The Birds of Horicon Marsh
The interior of Horicon Marsh is home to a wide variety of marsh birds, from ducks and geese to pelicans, herons, egrets and cormorants. The scattered woodlands also house a great array of songbirds, which can be found during the spring and fall migration as well as summer nesting populations. A close look may reveal a range of colorful songsters hiding among the dense foliage!
Fall Migration of Canada Geese
To some, the name Horicon Marsh has almost become synonymous with Canada geese. Each fall the largest migratory flock of Canada geese in the world migrates through Horicon Marsh, with peak numbers reaching more than 200,000! The geese begin to arrive in mid-September, but the most popular time to see this fall spectacle is in mid-October. As numbers approach the fall peak, other wildlife is still abundant, and fall colors paint a perfect background.
Rare and Endangered Species
For those who enjoy wildlife, Horicon Marsh has long been known as one of the best places in the upper Midwest to see birds. While 300 different kinds of birds have been recorded at the marsh over the years, it is home to a number of threatened and endangered species, affording birders the occasional rare sighting.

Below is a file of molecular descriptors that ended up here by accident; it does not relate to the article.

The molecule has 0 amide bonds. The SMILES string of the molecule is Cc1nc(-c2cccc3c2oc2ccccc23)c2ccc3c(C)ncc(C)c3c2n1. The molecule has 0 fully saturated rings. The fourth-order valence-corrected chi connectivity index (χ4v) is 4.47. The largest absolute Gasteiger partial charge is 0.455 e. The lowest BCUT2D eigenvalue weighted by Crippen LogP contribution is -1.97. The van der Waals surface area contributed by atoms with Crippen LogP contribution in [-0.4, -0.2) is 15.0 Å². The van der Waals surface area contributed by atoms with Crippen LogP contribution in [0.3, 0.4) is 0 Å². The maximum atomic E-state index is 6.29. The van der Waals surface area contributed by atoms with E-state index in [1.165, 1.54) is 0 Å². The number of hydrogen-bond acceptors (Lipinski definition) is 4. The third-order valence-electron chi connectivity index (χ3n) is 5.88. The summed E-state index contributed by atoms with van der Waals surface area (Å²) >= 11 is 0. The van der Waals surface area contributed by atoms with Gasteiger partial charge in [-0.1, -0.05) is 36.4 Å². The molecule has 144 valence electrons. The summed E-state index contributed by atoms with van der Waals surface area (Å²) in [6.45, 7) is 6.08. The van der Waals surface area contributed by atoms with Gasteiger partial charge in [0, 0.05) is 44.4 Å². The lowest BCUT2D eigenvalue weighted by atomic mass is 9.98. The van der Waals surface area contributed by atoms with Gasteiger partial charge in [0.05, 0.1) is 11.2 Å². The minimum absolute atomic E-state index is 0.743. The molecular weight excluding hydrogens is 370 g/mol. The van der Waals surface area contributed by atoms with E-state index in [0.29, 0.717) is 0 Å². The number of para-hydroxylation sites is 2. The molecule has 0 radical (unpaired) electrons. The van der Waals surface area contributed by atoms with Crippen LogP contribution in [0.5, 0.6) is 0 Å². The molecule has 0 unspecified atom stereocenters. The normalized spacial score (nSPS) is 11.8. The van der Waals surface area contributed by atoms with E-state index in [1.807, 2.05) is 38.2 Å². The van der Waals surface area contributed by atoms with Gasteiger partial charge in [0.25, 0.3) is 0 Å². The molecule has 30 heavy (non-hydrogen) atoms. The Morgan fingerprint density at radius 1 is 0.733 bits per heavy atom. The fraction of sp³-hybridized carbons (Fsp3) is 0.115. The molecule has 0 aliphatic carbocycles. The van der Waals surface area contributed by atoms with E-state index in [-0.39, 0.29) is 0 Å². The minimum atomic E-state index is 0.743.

See what visitors have spotted this week or share your own pics!
Wildlife Sightings Week of April 19, 2021
It's Earth Week! What better way to celebrate than to take a visit to Horicon [...]
While birds are among the most visible forms of wildlife, many other animals inhabit Horicon Marsh. Although many mammals come out at night, there is always the chance of seeing white-tailed deer in the uplands or muskrats, mink, and river otters as they swim through the marsh’s shallow waters.
Reptiles and Amphibians
Wildlife comes in all shapes and sizes. Frogs, turtles and snakes are as much a part of a healthy wetland ecosystem as its birds and mammals. Painted turtles and snapping turtles are abundant at Horicon Marsh as well as several different kinds of frogs. Only three species of common snakes live in the area, and none of these are venomous. In fact, most of them are rarely even seen, though they play an important role, nonetheless.